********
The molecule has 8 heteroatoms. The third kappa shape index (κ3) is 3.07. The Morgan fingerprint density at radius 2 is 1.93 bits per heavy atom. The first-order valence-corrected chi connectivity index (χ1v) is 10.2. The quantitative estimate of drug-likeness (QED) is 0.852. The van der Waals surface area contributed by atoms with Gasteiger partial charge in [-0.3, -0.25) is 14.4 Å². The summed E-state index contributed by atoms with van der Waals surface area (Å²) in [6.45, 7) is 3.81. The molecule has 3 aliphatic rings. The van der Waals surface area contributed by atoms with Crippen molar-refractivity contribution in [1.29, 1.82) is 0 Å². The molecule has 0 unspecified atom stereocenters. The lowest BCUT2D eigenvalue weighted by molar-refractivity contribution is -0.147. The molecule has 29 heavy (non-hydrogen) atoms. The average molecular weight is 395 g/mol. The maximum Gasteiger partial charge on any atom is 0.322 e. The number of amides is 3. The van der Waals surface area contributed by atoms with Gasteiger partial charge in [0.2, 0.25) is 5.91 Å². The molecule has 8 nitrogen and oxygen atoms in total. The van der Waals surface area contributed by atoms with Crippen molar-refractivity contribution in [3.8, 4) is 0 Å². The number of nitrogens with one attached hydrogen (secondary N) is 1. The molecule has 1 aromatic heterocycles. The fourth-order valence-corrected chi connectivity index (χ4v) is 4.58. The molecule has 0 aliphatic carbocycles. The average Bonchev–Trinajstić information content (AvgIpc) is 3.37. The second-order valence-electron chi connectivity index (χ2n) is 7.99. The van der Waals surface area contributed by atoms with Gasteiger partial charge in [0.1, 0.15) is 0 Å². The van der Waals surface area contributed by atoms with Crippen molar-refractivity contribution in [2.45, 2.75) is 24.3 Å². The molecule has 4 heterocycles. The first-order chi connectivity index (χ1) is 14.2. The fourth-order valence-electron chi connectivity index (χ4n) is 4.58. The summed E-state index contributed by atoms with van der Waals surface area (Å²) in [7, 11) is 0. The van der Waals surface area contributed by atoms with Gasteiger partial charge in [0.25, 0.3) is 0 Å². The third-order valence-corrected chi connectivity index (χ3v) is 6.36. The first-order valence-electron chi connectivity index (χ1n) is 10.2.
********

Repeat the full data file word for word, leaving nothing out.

The molecule has 8 heteroatoms. The third kappa shape index (κ3) is 3.07. The Morgan fingerprint density at radius 2 is 1.93 bits per heavy atom. The first-order valence-corrected chi connectivity index (χ1v) is 10.2. The quantitative estimate of drug-likeness (QED) is 0.852. The van der Waals surface area contributed by atoms with Gasteiger partial charge in [-0.3, -0.25) is 14.4 Å². The summed E-state index contributed by atoms with van der Waals surface area (Å²) in [6.45, 7) is 3.81. The molecule has 3 aliphatic rings. The van der Waals surface area contributed by atoms with Crippen molar-refractivity contribution in [1.29, 1.82) is 0 Å². The molecule has 0 unspecified atom stereocenters. The lowest BCUT2D eigenvalue weighted by molar-refractivity contribution is -0.147. The molecule has 29 heavy (non-hydrogen) atoms. The average molecular weight is 395 g/mol. The maximum Gasteiger partial charge on any atom is 0.322 e. The number of amides is 3. The van der Waals surface area contributed by atoms with Gasteiger partial charge in [0.2, 0.25) is 5.91 Å². The molecule has 8 nitrogen and oxygen atoms in total. The van der Waals surface area contributed by atoms with Crippen molar-refractivity contribution in [3.8, 4) is 0 Å². The number of nitrogens with one attached hydrogen (secondary N) is 1. The molecule has 1 aromatic heterocycles. The fourth-order valence-corrected chi connectivity index (χ4v) is 4.58. The molecule has 0 aliphatic carbocycles. The average Bonchev–Trinajstić information content (AvgIpc) is 3.37. The second-order valence-electron chi connectivity index (χ2n) is 7.99. The van der Waals surface area contributed by atoms with Gasteiger partial charge in [0.1, 0.15) is 0 Å². The van der Waals surface area contributed by atoms with Crippen molar-refractivity contribution in [2.45, 2.75) is 24.3 Å². The molecule has 4 heterocycles. The first-order chi connectivity index (χ1) is 14.2. The fourth-order valence-electron chi connectivity index (χ4n) is 4.58. The summed E-state index contributed by atoms with van der Waals surface area (Å²) in [7, 11) is 0. The van der Waals surface area contributed by atoms with Gasteiger partial charge in [0.25, 0.3) is 0 Å². The third-order valence-corrected chi connectivity index (χ3v) is 6.36. The first-order valence-electron chi connectivity index (χ1n) is 10.2.